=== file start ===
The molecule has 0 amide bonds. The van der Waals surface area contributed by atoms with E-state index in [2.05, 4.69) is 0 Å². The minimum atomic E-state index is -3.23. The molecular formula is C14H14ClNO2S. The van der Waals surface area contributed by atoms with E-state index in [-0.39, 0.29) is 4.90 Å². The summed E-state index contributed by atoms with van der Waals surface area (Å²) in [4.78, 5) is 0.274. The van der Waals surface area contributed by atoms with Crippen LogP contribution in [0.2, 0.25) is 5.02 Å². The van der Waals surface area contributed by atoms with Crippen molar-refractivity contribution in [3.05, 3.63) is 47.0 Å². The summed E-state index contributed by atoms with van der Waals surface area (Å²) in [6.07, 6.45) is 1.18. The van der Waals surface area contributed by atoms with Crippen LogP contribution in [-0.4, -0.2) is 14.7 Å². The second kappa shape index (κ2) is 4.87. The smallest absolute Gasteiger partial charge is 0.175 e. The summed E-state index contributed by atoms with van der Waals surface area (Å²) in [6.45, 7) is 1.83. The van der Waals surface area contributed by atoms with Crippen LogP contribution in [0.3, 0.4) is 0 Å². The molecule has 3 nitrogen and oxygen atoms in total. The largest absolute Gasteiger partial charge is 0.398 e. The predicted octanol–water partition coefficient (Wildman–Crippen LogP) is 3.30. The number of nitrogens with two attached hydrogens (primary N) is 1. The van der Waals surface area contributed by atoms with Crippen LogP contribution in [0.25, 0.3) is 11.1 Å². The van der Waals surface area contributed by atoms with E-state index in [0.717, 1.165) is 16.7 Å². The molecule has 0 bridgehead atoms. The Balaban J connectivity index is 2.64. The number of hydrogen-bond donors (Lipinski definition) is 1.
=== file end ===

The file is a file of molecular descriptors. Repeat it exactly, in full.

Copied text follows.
The molecule has 0 amide bonds. The van der Waals surface area contributed by atoms with E-state index in [2.05, 4.69) is 0 Å². The minimum atomic E-state index is -3.23. The molecular formula is C14H14ClNO2S. The van der Waals surface area contributed by atoms with E-state index in [-0.39, 0.29) is 4.90 Å². The summed E-state index contributed by atoms with van der Waals surface area (Å²) in [4.78, 5) is 0.274. The van der Waals surface area contributed by atoms with Crippen LogP contribution in [0.2, 0.25) is 5.02 Å². The van der Waals surface area contributed by atoms with Crippen molar-refractivity contribution in [3.05, 3.63) is 47.0 Å². The summed E-state index contributed by atoms with van der Waals surface area (Å²) in [6.07, 6.45) is 1.18. The van der Waals surface area contributed by atoms with Crippen LogP contribution in [-0.4, -0.2) is 14.7 Å². The second kappa shape index (κ2) is 4.87. The smallest absolute Gasteiger partial charge is 0.175 e. The summed E-state index contributed by atoms with van der Waals surface area (Å²) in [6.45, 7) is 1.83. The van der Waals surface area contributed by atoms with Crippen LogP contribution in [0.3, 0.4) is 0 Å². The molecule has 3 nitrogen and oxygen atoms in total. The largest absolute Gasteiger partial charge is 0.398 e. The predicted octanol–water partition coefficient (Wildman–Crippen LogP) is 3.30. The number of nitrogens with two attached hydrogens (primary N) is 1. The van der Waals surface area contributed by atoms with Crippen LogP contribution in [0.25, 0.3) is 11.1 Å². The van der Waals surface area contributed by atoms with E-state index in [0.717, 1.165) is 16.7 Å². The molecule has 0 bridgehead atoms. The Balaban J connectivity index is 2.64. The number of hydrogen-bond donors (Lipinski definition) is 1.